On matters concerning Music Composition and Music Composer Rights Ownership, if anything was agreed on paper that clearly stipulates the music composer had composed and arranged the music without any “contribution” or “input” from a Song Writer who may, or may not be the Performer of “Parts” of the song or the “Full” song then clarity has to be provided to ascertain sole Rights Ownership or Co-Ownership of the Composed Music and that’s even before we can delve into matters of Rights Ownership of the final recording affixed with the Performance or Performances of one or more Performers.

    NOTE: This brings us to why contracts are very important because we may have a music or a film industry but a contract is what creates a Music or Film Economy.

    For clarity a Song Writer writes lyrical content and has Publishing Rights and Reserved Moral Rights – the songwriter “may” be a Rights Owner or a Rights / Intellectual Property Owner – if however the Song Composer was engaged under “Work For Hire” rule a.k.a paid to write for the Performer, the Producer or the Executive Producer then the Song Witer Retains the Moral Right and unless specifically agreed in a Contract to be otherwise, the Economic Rights and Ownership of the Song is transfered the Performer or Producer or Executive Producer that paid for the song composition and that’s only because the Song Composer was simply hired and paid to Compose the Song.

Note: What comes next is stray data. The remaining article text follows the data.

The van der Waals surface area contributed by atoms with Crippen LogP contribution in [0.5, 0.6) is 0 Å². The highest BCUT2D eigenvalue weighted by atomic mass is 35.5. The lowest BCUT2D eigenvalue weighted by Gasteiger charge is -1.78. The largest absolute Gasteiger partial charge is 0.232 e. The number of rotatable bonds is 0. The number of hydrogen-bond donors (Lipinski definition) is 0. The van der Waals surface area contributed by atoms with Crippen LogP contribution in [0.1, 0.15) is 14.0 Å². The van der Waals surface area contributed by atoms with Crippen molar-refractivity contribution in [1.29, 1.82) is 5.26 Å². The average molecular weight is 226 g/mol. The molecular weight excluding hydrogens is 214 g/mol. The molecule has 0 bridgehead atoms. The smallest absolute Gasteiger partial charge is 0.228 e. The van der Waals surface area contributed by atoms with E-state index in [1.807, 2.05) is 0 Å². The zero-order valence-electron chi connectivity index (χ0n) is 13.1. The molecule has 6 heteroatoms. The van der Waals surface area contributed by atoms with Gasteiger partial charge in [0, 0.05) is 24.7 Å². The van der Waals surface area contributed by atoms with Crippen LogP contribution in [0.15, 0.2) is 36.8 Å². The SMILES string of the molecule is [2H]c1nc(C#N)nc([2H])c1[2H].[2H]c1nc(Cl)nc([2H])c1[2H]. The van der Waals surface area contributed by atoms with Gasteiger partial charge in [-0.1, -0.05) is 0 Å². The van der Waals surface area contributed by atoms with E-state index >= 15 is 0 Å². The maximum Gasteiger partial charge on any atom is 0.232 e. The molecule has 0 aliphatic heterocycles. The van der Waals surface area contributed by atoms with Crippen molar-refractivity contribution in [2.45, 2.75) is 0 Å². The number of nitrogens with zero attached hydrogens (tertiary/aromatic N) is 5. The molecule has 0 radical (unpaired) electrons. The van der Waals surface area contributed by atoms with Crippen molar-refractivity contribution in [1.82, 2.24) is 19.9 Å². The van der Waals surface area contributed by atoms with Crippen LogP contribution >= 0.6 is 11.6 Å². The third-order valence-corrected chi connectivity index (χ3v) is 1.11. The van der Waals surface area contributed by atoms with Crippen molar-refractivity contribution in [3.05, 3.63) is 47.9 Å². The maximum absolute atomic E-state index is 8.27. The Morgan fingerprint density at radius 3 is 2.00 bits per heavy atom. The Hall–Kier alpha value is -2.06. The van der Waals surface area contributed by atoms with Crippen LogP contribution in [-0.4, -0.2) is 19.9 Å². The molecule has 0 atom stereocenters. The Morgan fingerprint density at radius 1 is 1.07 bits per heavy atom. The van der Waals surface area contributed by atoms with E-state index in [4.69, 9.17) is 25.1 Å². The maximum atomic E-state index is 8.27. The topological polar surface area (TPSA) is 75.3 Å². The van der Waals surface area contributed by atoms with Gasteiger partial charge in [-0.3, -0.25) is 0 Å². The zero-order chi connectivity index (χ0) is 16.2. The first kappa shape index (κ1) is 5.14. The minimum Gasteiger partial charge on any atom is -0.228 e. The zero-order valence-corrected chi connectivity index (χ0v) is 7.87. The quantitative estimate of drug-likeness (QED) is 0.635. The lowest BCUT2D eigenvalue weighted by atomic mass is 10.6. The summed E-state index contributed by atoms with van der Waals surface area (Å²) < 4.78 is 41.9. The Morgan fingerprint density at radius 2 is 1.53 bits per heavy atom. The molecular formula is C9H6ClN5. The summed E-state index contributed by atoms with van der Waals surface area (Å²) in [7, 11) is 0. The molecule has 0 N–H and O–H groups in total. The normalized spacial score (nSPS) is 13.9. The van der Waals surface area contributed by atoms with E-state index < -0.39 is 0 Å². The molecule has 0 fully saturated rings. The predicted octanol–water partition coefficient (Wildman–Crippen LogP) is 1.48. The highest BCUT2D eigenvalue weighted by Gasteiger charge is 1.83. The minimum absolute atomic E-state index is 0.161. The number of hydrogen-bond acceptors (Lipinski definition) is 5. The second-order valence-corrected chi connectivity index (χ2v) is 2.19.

If the Song Writer also happens to be the Performer of the Song and the Performer’s Performance was affixed to the Audio Recording of the Final Composed Piece of Music (The Track) – the Moral Rights of the Song Writer / Performer is reserved and not transferable – but the Song Writer/Performer maintains their transferable Performance Rights as a Performance Right Owner and unless it is expressly agreed in a Contract that the transferable Rights were created under “Work for Hire” rule, then whomsoever engaged the Song Writer and Performer to write and to also perform the song retains the Ownership of all Tranferable Rights minus the non transferable rights a.k.a Moral Rights. We can now begin to see the importance of Contract.